You finished too soon. The Right is climbing in your bedroom window. This is not just a question of women's health care; it's about the health of every American drawing a breath. It's past time to speak up. Write letters to elected officials. Make your voices heard on social networks. Don't just attend women's health care rallies. Organize them. Give to Planned Parenthood. Vote the barbarians out of office.

Because of physiological differences (have we mentioned how happy those make us?), men and women need different kinds of health services. And those of us who are of the male gender ought to be embarrassed that women's health care is a political issue. That singular fact in this election year points to a moral and medical failure. The line might be a bit hackneyed but it's probably true that if men got pregnant, reproductive health and the sanctity of individual choice wouldn't be issues.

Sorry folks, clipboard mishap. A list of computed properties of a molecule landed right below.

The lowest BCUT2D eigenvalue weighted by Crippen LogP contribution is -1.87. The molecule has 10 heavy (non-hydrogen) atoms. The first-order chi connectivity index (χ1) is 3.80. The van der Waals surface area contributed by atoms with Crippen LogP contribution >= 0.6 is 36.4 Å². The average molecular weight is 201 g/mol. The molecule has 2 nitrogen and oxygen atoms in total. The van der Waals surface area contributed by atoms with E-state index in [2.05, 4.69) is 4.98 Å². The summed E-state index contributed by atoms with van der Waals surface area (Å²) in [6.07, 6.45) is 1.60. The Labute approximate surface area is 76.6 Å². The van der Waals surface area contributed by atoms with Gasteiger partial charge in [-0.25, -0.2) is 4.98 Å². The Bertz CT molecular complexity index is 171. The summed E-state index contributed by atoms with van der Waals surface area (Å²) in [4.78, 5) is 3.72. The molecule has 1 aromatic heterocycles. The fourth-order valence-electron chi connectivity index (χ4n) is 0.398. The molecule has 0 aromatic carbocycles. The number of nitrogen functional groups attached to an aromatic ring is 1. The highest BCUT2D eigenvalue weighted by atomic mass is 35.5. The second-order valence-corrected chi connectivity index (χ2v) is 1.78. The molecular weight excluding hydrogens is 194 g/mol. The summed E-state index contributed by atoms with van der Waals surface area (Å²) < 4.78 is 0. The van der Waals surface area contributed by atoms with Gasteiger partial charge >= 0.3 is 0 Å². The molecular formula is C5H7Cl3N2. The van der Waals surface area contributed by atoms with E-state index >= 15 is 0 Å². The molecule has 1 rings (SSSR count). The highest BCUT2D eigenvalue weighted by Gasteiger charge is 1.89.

But we do get pregnant, boyos. Do we really need to explain that pregnancy is a biological and emotional condition shared by men and women? Consequently, we are participating in each other's health. Your woman's private life is your private life and it is being invaded by repressive politics from the right.

There's a reason no one ever talks about "men's health care." Women understand that. A lot of men, however, don't. And it's time we all did. There's really only one kind of health care; it's human health care.

And we all have a stake in it.